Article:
Trujillo v. Lakewood, Colorado, City of, The et al

Filing 54

ORDER denying 52 Defendants' Motion to Stay Pending the Court's Disposition of Defendant Lutman's Objection to the Magistrate Judge's Ruling, by Magistrate Judge Craig B. Shaffer on 7/31/09.(gms, )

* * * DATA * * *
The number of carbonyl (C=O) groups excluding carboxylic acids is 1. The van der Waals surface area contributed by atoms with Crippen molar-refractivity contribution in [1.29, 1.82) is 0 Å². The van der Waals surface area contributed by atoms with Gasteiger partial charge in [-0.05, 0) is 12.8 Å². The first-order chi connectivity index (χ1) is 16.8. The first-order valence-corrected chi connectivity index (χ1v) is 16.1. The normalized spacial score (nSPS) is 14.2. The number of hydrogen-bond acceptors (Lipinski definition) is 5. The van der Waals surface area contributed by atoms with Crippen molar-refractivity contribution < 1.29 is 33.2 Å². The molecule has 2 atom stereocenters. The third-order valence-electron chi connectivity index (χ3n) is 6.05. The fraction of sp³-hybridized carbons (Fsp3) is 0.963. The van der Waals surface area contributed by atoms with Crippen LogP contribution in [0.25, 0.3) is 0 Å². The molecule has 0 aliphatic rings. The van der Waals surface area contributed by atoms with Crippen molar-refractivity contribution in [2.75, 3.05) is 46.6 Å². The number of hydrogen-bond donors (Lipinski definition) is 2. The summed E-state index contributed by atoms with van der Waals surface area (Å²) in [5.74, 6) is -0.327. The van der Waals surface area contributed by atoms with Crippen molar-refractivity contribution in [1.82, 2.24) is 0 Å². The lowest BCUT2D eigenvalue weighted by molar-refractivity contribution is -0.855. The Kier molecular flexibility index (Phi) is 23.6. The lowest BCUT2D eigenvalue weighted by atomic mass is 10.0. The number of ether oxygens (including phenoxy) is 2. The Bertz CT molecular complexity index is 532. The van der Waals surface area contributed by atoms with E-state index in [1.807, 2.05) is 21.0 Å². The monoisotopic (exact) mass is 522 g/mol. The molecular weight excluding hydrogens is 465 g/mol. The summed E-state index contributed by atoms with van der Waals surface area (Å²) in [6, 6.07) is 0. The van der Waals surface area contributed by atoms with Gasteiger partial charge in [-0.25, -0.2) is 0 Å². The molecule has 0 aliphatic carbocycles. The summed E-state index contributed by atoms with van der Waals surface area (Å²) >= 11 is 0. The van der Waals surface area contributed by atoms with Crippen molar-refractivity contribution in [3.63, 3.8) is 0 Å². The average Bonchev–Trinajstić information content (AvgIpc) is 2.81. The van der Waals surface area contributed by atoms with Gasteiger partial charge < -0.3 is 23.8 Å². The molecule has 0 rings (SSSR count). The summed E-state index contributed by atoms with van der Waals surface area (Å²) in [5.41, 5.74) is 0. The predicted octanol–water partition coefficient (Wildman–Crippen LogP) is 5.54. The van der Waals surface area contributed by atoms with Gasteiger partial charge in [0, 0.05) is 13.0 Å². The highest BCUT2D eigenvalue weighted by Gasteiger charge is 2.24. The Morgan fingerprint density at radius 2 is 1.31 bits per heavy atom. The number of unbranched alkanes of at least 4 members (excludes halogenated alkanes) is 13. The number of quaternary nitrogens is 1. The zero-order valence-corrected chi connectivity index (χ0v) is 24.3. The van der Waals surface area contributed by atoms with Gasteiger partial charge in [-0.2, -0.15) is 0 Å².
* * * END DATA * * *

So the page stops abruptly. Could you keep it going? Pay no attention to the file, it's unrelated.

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IN THE UNITED STATES DISTRICT COURT FOR THE DISTRICT OF COLORADO Civil Action No. 08-cv-00149-WDM-CBS EDWARD TRUJILLO, Plaintiff, v. THE CITY OF LAKEWOOD, COLORADO, a municipality, AGENT TROY LUTMAN, in his official and individual capacity, and POLICE CHIEF RON BURNS, in his official and individual capacity, Defendants. ORDER DENYING DEFENDANTS' MOTION TO STAY Magistrate Judge Shaffer THIS MATTER comes before the court on Defendants' Motion to Stay Pending the Court's Disposition of Defendant Lutman's Objection to the Magistrate Judge's Ruling (doc. # 52), filed on July 23, 2009. Defendants' motion seeks to stay all remaining proceedings in this case, including the final pretrial conference currently set for August 7, 2009, pending a decision on Defendant Lutman's Objection to Ruling of United States Magistrate Judge (doc. # 51). After carefully considering the arguments raised in the pending motion and in the exercise of my authority under D.C.COLO.LCivR 7.1C, I find that Defendants have failed to show good cause for the requested stay. The following facts seem germane to the disposition of the pending motion. On June 18, 2008, the parties submitted a proposed Fed. R. Civ. P. 16 scheduling order. While Defendants included a claim of qualified immunity in their "Statement of Defenses," Defendant Lutman apparently did not oppose any of the discovery deadlines included in the proposed scheduling 1 order.1 The parties' proposed scheduling order specifically included Defendant Lutman on the deposition schedule. At the June 25, 2008 scheduling conference, this court adopted every discovery deadline proposed by the parties, and set a final pretrial conference for July 7, 2009. See Scheduling Order (doc. # 17). Defendant Lutman's counsel, who also represents the other named defendants in this action, did not request a stay of discovery during the Rule 16 scheduling conference, notwithstanding defense counsel's acknowledgment that the costs of discovery would go up "as time goes on." On August 20, 2008, this court held a 39-minute discovery hearing to resolve disputes involving, inter alia, interrogatories and requests for production previously served on Defendant Lutman in his "official capacity." Defense counsel apparently waited 30 days to respond to these discovery requests, as permitted by Fed. R. Civ. P. 33 and 34, and then objected to the discovery requests based on the fact that Defendant Lutman was no longer employed by the City of Lakewood Police Department and, therefore, could not respond in an "official capacity." In response to the court's inquiries, Defendant Lutman's counsel conceded that this issue might have been more expeditiously addressed in a telephone call with opposing counsel immediately upon receipt of the objectionable discovery requests. It should also be noted that during the same discovery hearing, defense counsel raised objections to the sufficiency of Plaintiff's responses to discovery requests propounded on behalf of Defendant Lutman.2 The Local Rules for the District of Colorado require the parties to "try, in good faith, to agree upon matters covered in the scheduling order" and direct that "[a]ny area of disagreement shall be set forth separately with brief statements of the reasons for disagreement." See D.C.COLO.LCivR 16.1. This court intervened on September 26, 2008 in another discovery dispute relating to provisions in a proposed protective order addressing whether plaintiff's counsel could retain 2 2 1 Plaintiff filed an Unopposed Motion to Modify the Scheduling Order (doc. # 28) on September 30, 2008. Plaintiff originally had sought to extend the deadlines for designating affirmative and rebuttal experts. Plaintiff's counsel advised the court that Defendants did not oppose this request, provided that all other pretrial deadlines were extended by a comparable 45days. In his motion, Plaintiff indicated his "deposition has been taken, and one defense witness has been deposed. Future depositions have been noticed. Three sets of written discovery requests have been exchanged between the parties." This court issued a Minute Order (doc. # 30) on October 2, 2008 granting Plaintiff's Unopposed Motion to Modify the Scheduling Order. In that same Minute Order, I reset the final pretrial conference for August 7, 2009. Defendant Lutman filed no objection to that Minute Order or to the new date for the final pretrial conference. During the July 15, 2009 hearing on the instant motion, defense counsel acknowledged that Defendant Lutman was no longer employed by the City of Lakewood Police Department. The record further indicates that Defendant Lutman was deposed in this case on February 2, 2009. See Exhibit A-5 attached to Defendants' Motion for Summary Judgment (doc. # 32). Defendant Lutman did not move to stay his deposition pursuant to Fed. R. Civ. P. 26(c) in light of his qualified immunity defense. On May 29, 2009, Defendant Lutman filed a Motion to Stay Pending Determination of Entitlement to Qualified Immunity (doc. # 43). In that motion, Defendant Lutman noted that Defendants' pending motion for summary judgment raises the defense of qualified immunity. Noting that the doctrine of qualified immunity "is both an entitlement not to stand trial . . . and documents produced by defendants in discovery after the conclusion of the case. 3 from the burdens of pre-trial discovery," Defendant Lutman argued that these policies would be subverted "if any additional proceedings are held before Agent Lutman is afforded the determination of his qualified immunity by this Court." See Motion to Stay Pending Determination, at 2 and 3. Defendant Lutman also insisted that the protections afforded by the qualified immunity doctrine would be circumvented if he were "required to take time to assist counsel in the determination of potential witnesses and exhibits, as well as reviewing Plaintiff's lists in order to assist in the defense of the claims against him." See Reply in Support of Motion to Stay Pending Determination, at 4.3 I denied Defendant Lutman's Motion to Stay with a ruling from the bench during a hearing on July 15, 2009. See Transcript of July 15, 2009 Proceedings, attached as Exhibit A to Objection to Ruling of United States Magistrate Judge. Defendants' pending Objection was filed in a timely manner pursuant to 28 U.S.C. 636(b)(1) and Fed. R. Civ. P. 72(a)4. It is important to recognize the limited issue presented by Defendant Lutman's Objection (doc. # 51) and the pending Motion to Stay (doc. # 52). Disposition of the pending motion does not require this court to decide whether established law and the facts of this case support Defendant Lutman's claim of qualified immunity. I must simply determine whether there are proper grounds for staying the final pretrial conference pending a decision on the qualified But see Commissioner of Internal Revenue v. Banks, 543 U.S. 426, 427 (2005) (noting that an "attorney can make tactical decisions without consulting the client"). Defendant Lutman's Objection invokes Rule 72(b), which addresses dispositive matters where the magistrate judge enters a recommended disposition and proposed findings of fact. Defendant's Lutman's Objection would seem to fall under Rule 72(a) which is applicable "when a pretrial matter not dispositive of a party's claim or defense is referred to a magistrate judge to hear and decide." The distinction is important in view of the differing standards of review that the district judge must apply. 4 4 3 immunity defense. A magistrate judge's ruling on such a non-dispositive pretrial matter is subject to a "clearly erroneous or contrary to law" standard of review. See 28 U.S.C. 636(b)(1)(A) and Fed. R. Civ. P. 72(a). Settled case law recognizes a court's "inherent authority to manage [its] docket `so as to achieve the orderly and expeditious disposition of cases.'" See, e.g., United States v. Contreras, 224 Fed. Appx. 862, *2 (10th Cir. 2007) (quoting Link v. Wabash R. Co., 370 U.S. 626, 630-31 (1962)). "The inherent authority of a district court to manage its docket includes discretion to grant or deny continuances or extensions of time." Pepe v. Koreny, 189 F.3d 478, *2 (10th Cir. 1999) (Table). In exercising its inherent authority, the court may consider the efficient administration of justice and judicial economy. Wood v. Rodgers, 103 F.3d 146 at *1, 1996 WL 726881 (10th Cir. 1996) (Table). While not squarely on point, case law also recognizes that a stay of a magistrate judge's discovery order should be granted sparingly. See, e.g., HEI Resources East OMG Joint Venture v. Evans, 2009 WL 250364, *1 (D. Colo. 2009). See also General Steel Domestic Sales, LLC v. Steel Wise, LLC, 2009 WL 24982, *2 (D. Colo. 2009) (after noting the "high burden" imposed by the "clearly erroneous" standard in Fed. R. Civ. P. 72(a), concluded that stays of a Magistrate Judge's order pending District Court review must be the exception and not the rule); Ortiz v. Donatelle Associates, LLC, 2008 WL 169810, *2 (D. Minn. 2008) (in overruling plaintiff's objection to the magistrate judge's order denying plaintiff's motion for stay, noted that the standard of review applicable to an appeal of a magistrate judge's order on a non-dispositive 5 issue is "extremely deferential").5 With the pending motion for stay, I must decide whether the qualified immunity doctrine requires a departure from the foregoing precedents. Qualified immunity provides not only a defense to liability, but also protects against the burdens of litigation. Saucier v. Katz, 533 U.S. 194, 200 (2001). The Supreme Court has identified various policy considerations underlying the qualified immunity defense. The doctrine has been described as "protecting `government's ability to perform its traditional functions' by providing immunity where `necessary to preserve' the ability of government officials `to serve the public good or to ensure that talented candidates were not deterred by the threat of damage suits from entering public service.'" Richardson v. McKnight, 521 U.S. 399, 407-08 (1997) (quoting Wyatt v. Cole, 504 U.S. 158, 167 (1992)). Earlier Supreme Court decisions have acknowledged the need to "encourage the vigorous exercise of official authority," Butz v. Economou, 438 U.S. 478, 506 (1978), and a concern that the demands of litigation may distract officials from their governmental duties. See, e.g., Mitchell v. Forsyth, 472 U.S. 511, 526 (1985). The latter point was reiterated most recently in the Supreme Court's decision in Ashcroft v. Iqbal, U.S. , 129 S.Ct. 1937 (2009). The basic thrust of the qualified-immunity doctrine is to free officials from the concerns of litigation, including "avoidance of disruptive discovery. There are serious and legitimate reasons for this. If a Government official is to devote time to his or her duties, and to the formulation of sound and responsible policies, it is counterproductive to require the substantial diversion that is attendant to participating in litigation and making informed decisions as to how it should Compare D.C.COLO.LCivR 30.2B ("Any stay of the magistrate judge's [discovery] order must be sought and obtained separately by motion filed initially with the magistrate judge, and, if denied, then with the assigned district court judge. The motion shall be supported by good cause.") (emphasis added). 6 5 proceed. Litigation, though necessary to ensure that officials comply with the law, exacts heavy costs in terms of efficiency and expenditure of valuable time and resources that might otherwise be directed to the proper execution of the work of the Government. Id. at 1953 (internal citations omitted). In denying the original motion to stay, this court carefully weighed these policy considerations against the factual backdrop of this case. While the defense of qualified immunity may ultimately insulate Defendant Lutman from liability, his attempt to belatedly cite the "burdens of litigation" as a justification to stay the final pretrial conference seems disingenuous. Defendant Lutman presumably made a tactical decision not to cite those "burdens" when served with Plaintiff's interrogatories and requests for production, or Plaintiff's notice of deposition. Defense counsel did not invoke the burdens of discovery as justification for a protective order under Fed. R. Civ. P. 26(a). Defendant Lutman, through counsel, did not object to the discovery deadlines established in the scheduling order, or to the extended deadlines set by the court on October 2, 2008 in response to Plaintiff's Unopposed Motion to Modify the Scheduling Order. Indeed, Defendant Lutman filed his original motion to stay the final pretrial conference more than five months after that conference was set on the court's calendar and nearly two months after his motion for summary judgment was filed. I readily concede that the qualified immunity doctrine necessarily implicates potentially conflicting policy considerations; a plaintiff's right to a timely adjudication of alleged abuses of authority and the diversion of a government official's time and energy from pressing public service. See Harlow v. Fitzgerald, 457 U.S. 800, 818-19 (1987) (cautioning that the doctrine of qualified immunity provides no license to lawless conduct). The Supreme Court has instructed that immunity questions be resolved at the earliest possible stage of the litigation. See Hunter v. 7 Bryant, 502 U.S. 224, 227 (1991) (per curiam). Yet, Defendant Lutman raises the specter of a "burdensome" final pretrial conference after having participated in a lengthy discovery process without objection. Staying the final pretrial conference in this case would have no impact on the "heavy costs" of litigation referenced by the majority in Ashcroft decision. Moreover, I do not believe the Supreme Court ever contemplated that the qualified immunity doctrine could be invoked as a sword and a shield. Cf. Estate of Sorrells v. City of Dallas, 192 F.R.D. 203, 209 n. 6 (N.D. Tex. 2000) (suggesting, without deciding, that defendants might waive their right to stay discovery under the guise of qualified immunity by seeking summary judgment, at least in part, based on their own affidavit testimony). Requiring counsel to prepare a final pretrial order and attend a pretrial conference will not impose any significant burden on Defendant Lutman or compromise in any way his ability to raise qualified immunity as a defense to liability. Proceeding with the final pretrial conference will not distract Defendant Lutman from official duties that he no longer has in the wake of his departure from the City of Lakewood's police force. Even assuming Defendant Lutman plays some role in the preparation of the final pretrial order, there is no reason to believe that his participation as a private citizen will involve the "expenditure of valuable time and resources that might otherwise be directed to the proper execution of the work of the Government." Quite simply, staying the final pretrial conference will not advance the policy objective underlying the qualified immunity doctrine, but could significantly impact the timing of any trial in this case.6 Under the particular circumstances of this case, I find that Defendants have failed Judge Miller customarily sets a trial date after a final pretrial conference is held and a final pretrial order is entered by the magistrate judge. 8 6 establish good cause for the requested stay. Accordingly, Defendants' Motion to Stay Pending the Court's Disposition of Defendant Lutman's Objection to the Magistrate Judge's Ruling (doc. # 52) is DENIED. DATED this 31st day of July, 2009. BY THE COURT: s/ Craig B. Shaffer United States Magistrate Judge 9